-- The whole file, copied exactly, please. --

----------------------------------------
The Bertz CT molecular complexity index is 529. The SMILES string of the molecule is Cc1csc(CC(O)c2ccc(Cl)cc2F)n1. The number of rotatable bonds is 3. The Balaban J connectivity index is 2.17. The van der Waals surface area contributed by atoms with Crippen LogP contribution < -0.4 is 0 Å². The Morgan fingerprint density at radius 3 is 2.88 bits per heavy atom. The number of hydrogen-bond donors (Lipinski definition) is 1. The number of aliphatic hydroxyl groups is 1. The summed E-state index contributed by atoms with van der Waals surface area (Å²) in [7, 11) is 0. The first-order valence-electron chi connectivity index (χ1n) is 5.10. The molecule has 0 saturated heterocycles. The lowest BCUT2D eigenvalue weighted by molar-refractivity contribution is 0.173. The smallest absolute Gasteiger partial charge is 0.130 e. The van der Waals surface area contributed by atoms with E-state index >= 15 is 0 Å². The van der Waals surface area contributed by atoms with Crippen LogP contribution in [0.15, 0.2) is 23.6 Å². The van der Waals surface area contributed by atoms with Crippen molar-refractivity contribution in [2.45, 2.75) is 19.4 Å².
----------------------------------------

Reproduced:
The Bertz CT molecular complexity index is 529. The SMILES string of the molecule is Cc1csc(CC(O)c2ccc(Cl)cc2F)n1. The number of rotatable bonds is 3. The Balaban J connectivity index is 2.17. The van der Waals surface area contributed by atoms with Crippen LogP contribution < -0.4 is 0 Å². The Morgan fingerprint density at radius 3 is 2.88 bits per heavy atom. The number of hydrogen-bond donors (Lipinski definition) is 1. The number of aliphatic hydroxyl groups is 1. The summed E-state index contributed by atoms with van der Waals surface area (Å²) in [7, 11) is 0. The first-order valence-electron chi connectivity index (χ1n) is 5.10. The molecule has 0 saturated heterocycles. The lowest BCUT2D eigenvalue weighted by molar-refractivity contribution is 0.173. The smallest absolute Gasteiger partial charge is 0.130 e. The van der Waals surface area contributed by atoms with E-state index >= 15 is 0 Å². The van der Waals surface area contributed by atoms with Crippen LogP contribution in [0.15, 0.2) is 23.6 Å². The van der Waals surface area contributed by atoms with Crippen molar-refractivity contribution in [2.45, 2.75) is 19.4 Å².